Antidepressant medications taken by roughly 7% of American adults cause profound personality changes in many patients with depression, far beyond simply lifting the veil of sadness, a study has found.
Researchers saw strong drops in neuroticism and increases in extroversion in patients taking antidepressants, two of five traits thought to define personality and shape a person's day-to-day thoughts and behavior. The findings are striking, researchers said, because psychologists have long thought that such fundamental traits are moorings of an adult's personality that shift very little over a lifetime.
The medications would seem to relieve depression by chemically altering brain processes that spawn negative thoughts rather than just alleviating symptoms associated with a depressed state, said Northwestern University psychologist Tony Z. Tang, the lead author of the study.
The findings, published in the journal Archives of General Psychiatry and funded by the National Institute of Mental Health, could have significant implications for depression treatment, researchers not connected with the study said.
It is unclear how long-lasting the changes in personality are, the authors said. But the study found that patients whose personalities shifted the most were less likely to relapse. And they said that monitoring those altered traits could be a useful, early gauge of whether a medication is working and how probable a recurrence would be.
The findings are likely to rekindle debate on the impact and effectiveness of selective serotonin reuptake inhibitors, or SSRIs, on which Americans spent $9.6 billion last year alone. SSRIs increase the availability of serotonin, a key brain chemical, low levels of which are linked to depression.
The trial involved 240 adults with moderate to severe depression. Of those, 120 were given the selective serotonin reuptake inhibitor paroxetine (Paxil) for 16 weeks. Another 60 received cognitive therapy but no medication for 16 weeks, and 60 others were given a placebo alone for eight weeks.
All subjects who reported improvements in their depression in response to psychotherapy or medication were followed for a year.
Patients who received paroxetine were more likely to have their symptoms ease than patients in the other two groups, and they showed more dramatic personality changes.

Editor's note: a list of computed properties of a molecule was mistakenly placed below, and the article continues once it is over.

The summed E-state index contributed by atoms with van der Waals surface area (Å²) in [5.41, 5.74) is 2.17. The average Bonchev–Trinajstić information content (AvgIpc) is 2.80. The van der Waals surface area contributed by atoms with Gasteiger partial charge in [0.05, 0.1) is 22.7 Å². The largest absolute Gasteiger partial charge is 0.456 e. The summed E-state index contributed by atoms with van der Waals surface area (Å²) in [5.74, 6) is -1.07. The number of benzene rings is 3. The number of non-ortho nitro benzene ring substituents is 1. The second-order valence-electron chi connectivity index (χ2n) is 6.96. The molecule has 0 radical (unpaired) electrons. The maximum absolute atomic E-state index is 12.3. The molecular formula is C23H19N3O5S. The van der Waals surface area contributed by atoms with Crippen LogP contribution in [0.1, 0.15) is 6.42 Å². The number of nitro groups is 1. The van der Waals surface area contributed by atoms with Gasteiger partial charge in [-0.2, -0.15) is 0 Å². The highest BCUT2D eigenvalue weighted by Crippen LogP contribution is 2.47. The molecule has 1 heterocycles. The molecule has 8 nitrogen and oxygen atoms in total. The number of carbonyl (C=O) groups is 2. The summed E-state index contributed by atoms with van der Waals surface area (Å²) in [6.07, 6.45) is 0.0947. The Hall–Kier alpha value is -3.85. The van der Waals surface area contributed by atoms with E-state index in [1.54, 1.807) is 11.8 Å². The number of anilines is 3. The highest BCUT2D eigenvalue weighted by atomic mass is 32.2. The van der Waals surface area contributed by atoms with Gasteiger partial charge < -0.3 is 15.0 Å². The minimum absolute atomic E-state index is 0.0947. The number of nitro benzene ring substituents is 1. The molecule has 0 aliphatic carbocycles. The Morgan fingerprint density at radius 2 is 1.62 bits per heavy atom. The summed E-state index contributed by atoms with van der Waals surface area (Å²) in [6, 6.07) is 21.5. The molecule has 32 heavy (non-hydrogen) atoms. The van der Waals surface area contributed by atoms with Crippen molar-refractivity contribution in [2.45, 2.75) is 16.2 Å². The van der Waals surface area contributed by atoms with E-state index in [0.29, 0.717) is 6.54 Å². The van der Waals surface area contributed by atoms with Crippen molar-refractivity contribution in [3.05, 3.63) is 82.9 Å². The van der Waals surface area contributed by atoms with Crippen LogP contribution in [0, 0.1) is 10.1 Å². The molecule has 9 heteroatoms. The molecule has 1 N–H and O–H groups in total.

Those given placebo pills reported early improvements in their depressive symptoms almost as great as those reported by those on medication, but their underlying personalities "didn't budge," said Northwestern's Tang. And their relief from depressive symptoms was briefer and more muted than the improvement of those on medication or cognitive therapy. They were given the antidepressant if their condition failed to improve after eight weeks.
That finding "pokes a hole" in the charges of many critics that SSRIs are little more effective at treating depression than sugar pills, said UCLA psychiatrist Andrew Leuchter.
Still, several researchers not involved in the study cautioned that the findings might prompt greater use of medications for which U.S. physicians already write 164.2 million prescriptions a year. For insurers and healthcare policymakers wary of the high cost of psychotherapy, the study might make the drugs look like a better value.
That would be a mistake, said University of Illinois psychologist Brent Roberts. Not all depressed patients respond to SSRIs so favorably. "And it would be foolish to base policy on the findings of one study," he said.
Other studies will be necessary before the cost-effectiveness of different treatments can be established, Roberts added.
The personality changes in the study were striking, researchers said. While adults typically become slightly less neurotic with age, it is a gradual change. In the study, experimental subjects who responded to SSRI treatment changed roughly twice as much on the neuroticism scale as most adults do in a lifetime. And they did so in eight weeks.
"That is a dramatic change," said Robert McCrae, a leading researcher on personality, now retired. "If you were these patients or someone in their family, you'd notice a difference."
The study also suggests a new measure to identify people at risk of developing depression and to predict who would benefit most from a particular medication or therapy. Doctors could refer to a personality inventory that would measure a patient's "big five" traits -- neuroticism and extroversion, as well as agreeableness, conscientiousness and openness -- to test a patient's early response to a drug or psychotherapy.
Such a tool could improve the trial-and-error method of prescribing that is common in the treatment of depression, UCLA's Leuchter said.
To drive down the rate of relapse in depression, Tang said, psychiatrists should focus on helping patients achieve fundamental personality changes and not just recover from a current episode of depression. Roughly half of those treated successfully for the disorder can be expected to suffer a recurrence in the following year.
"They should be thinking how to prevent relapse -- not just about short-term recovery, which we're pretty good at -- as soon as the patient walks through their door," Tang said.